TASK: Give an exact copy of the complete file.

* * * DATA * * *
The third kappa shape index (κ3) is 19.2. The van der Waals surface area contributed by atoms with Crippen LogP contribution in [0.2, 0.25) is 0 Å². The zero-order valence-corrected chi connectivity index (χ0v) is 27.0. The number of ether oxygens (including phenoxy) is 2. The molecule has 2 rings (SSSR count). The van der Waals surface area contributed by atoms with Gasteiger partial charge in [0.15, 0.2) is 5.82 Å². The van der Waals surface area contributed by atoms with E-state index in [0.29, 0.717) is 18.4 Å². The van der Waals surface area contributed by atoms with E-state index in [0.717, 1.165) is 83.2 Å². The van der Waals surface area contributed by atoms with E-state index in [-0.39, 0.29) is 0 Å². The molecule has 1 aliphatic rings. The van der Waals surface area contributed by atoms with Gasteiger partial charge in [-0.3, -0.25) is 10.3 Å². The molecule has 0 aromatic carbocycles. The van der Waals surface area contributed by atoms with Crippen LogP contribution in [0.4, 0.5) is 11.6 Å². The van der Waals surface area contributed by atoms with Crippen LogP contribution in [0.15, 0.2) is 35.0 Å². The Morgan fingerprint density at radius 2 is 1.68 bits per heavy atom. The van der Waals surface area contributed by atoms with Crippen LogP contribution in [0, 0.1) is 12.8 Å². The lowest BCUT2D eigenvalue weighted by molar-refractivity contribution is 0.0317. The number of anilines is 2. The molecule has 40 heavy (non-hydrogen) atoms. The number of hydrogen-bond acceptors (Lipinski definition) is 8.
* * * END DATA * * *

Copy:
The third kappa shape index (κ3) is 19.2. The van der Waals surface area contributed by atoms with Crippen LogP contribution in [0.2, 0.25) is 0 Å². The zero-order valence-corrected chi connectivity index (χ0v) is 27.0. The number of ether oxygens (including phenoxy) is 2. The molecule has 2 rings (SSSR count). The van der Waals surface area contributed by atoms with Gasteiger partial charge in [0.15, 0.2) is 5.82 Å². The van der Waals surface area contributed by atoms with E-state index in [0.29, 0.717) is 18.4 Å². The van der Waals surface area contributed by atoms with E-state index in [0.717, 1.165) is 83.2 Å². The van der Waals surface area contributed by atoms with E-state index in [-0.39, 0.29) is 0 Å². The molecule has 1 aliphatic rings. The van der Waals surface area contributed by atoms with Gasteiger partial charge in [-0.3, -0.25) is 10.3 Å². The molecule has 0 aromatic carbocycles. The van der Waals surface area contributed by atoms with Crippen LogP contribution in [0.4, 0.5) is 11.6 Å². The van der Waals surface area contributed by atoms with Crippen LogP contribution in [0.15, 0.2) is 35.0 Å². The Morgan fingerprint density at radius 2 is 1.68 bits per heavy atom. The van der Waals surface area contributed by atoms with Crippen LogP contribution in [0, 0.1) is 12.8 Å². The lowest BCUT2D eigenvalue weighted by molar-refractivity contribution is 0.0317. The number of anilines is 2. The molecule has 40 heavy (non-hydrogen) atoms. The number of hydrogen-bond acceptors (Lipinski definition) is 8.